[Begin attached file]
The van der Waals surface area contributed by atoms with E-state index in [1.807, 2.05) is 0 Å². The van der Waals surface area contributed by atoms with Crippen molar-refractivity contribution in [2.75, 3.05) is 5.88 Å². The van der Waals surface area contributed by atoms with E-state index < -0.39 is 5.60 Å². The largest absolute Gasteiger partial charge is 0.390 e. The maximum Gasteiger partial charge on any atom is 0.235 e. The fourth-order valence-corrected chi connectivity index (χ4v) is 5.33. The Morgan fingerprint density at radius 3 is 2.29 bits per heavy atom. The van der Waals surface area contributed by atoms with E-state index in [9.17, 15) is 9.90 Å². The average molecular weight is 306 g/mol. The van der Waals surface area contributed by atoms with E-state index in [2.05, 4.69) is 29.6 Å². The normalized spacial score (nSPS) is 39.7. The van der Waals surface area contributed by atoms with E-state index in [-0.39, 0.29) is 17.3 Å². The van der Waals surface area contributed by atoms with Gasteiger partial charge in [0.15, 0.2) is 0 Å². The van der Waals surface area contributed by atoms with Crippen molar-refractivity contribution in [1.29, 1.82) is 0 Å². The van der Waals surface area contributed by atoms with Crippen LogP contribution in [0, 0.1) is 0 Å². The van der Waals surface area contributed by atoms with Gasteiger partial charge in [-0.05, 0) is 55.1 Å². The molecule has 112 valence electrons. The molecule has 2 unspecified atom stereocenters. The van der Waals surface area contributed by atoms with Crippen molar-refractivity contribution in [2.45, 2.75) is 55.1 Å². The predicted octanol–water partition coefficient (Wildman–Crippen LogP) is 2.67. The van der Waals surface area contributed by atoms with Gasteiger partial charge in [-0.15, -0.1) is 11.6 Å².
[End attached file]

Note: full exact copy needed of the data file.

The van der Waals surface area contributed by atoms with E-state index in [1.807, 2.05) is 0 Å². The van der Waals surface area contributed by atoms with Crippen molar-refractivity contribution in [2.75, 3.05) is 5.88 Å². The van der Waals surface area contributed by atoms with E-state index < -0.39 is 5.60 Å². The largest absolute Gasteiger partial charge is 0.390 e. The maximum Gasteiger partial charge on any atom is 0.235 e. The fourth-order valence-corrected chi connectivity index (χ4v) is 5.33. The Morgan fingerprint density at radius 3 is 2.29 bits per heavy atom. The van der Waals surface area contributed by atoms with E-state index in [9.17, 15) is 9.90 Å². The average molecular weight is 306 g/mol. The van der Waals surface area contributed by atoms with E-state index in [2.05, 4.69) is 29.6 Å². The normalized spacial score (nSPS) is 39.7. The van der Waals surface area contributed by atoms with E-state index in [-0.39, 0.29) is 17.3 Å². The van der Waals surface area contributed by atoms with Gasteiger partial charge in [0.15, 0.2) is 0 Å². The van der Waals surface area contributed by atoms with Crippen molar-refractivity contribution in [1.29, 1.82) is 0 Å². The van der Waals surface area contributed by atoms with Crippen LogP contribution in [0, 0.1) is 0 Å². The van der Waals surface area contributed by atoms with Gasteiger partial charge in [-0.05, 0) is 55.1 Å². The molecule has 112 valence electrons. The molecule has 2 unspecified atom stereocenters. The van der Waals surface area contributed by atoms with Crippen molar-refractivity contribution in [2.45, 2.75) is 55.1 Å². The predicted octanol–water partition coefficient (Wildman–Crippen LogP) is 2.67. The van der Waals surface area contributed by atoms with Gasteiger partial charge in [-0.15, -0.1) is 11.6 Å².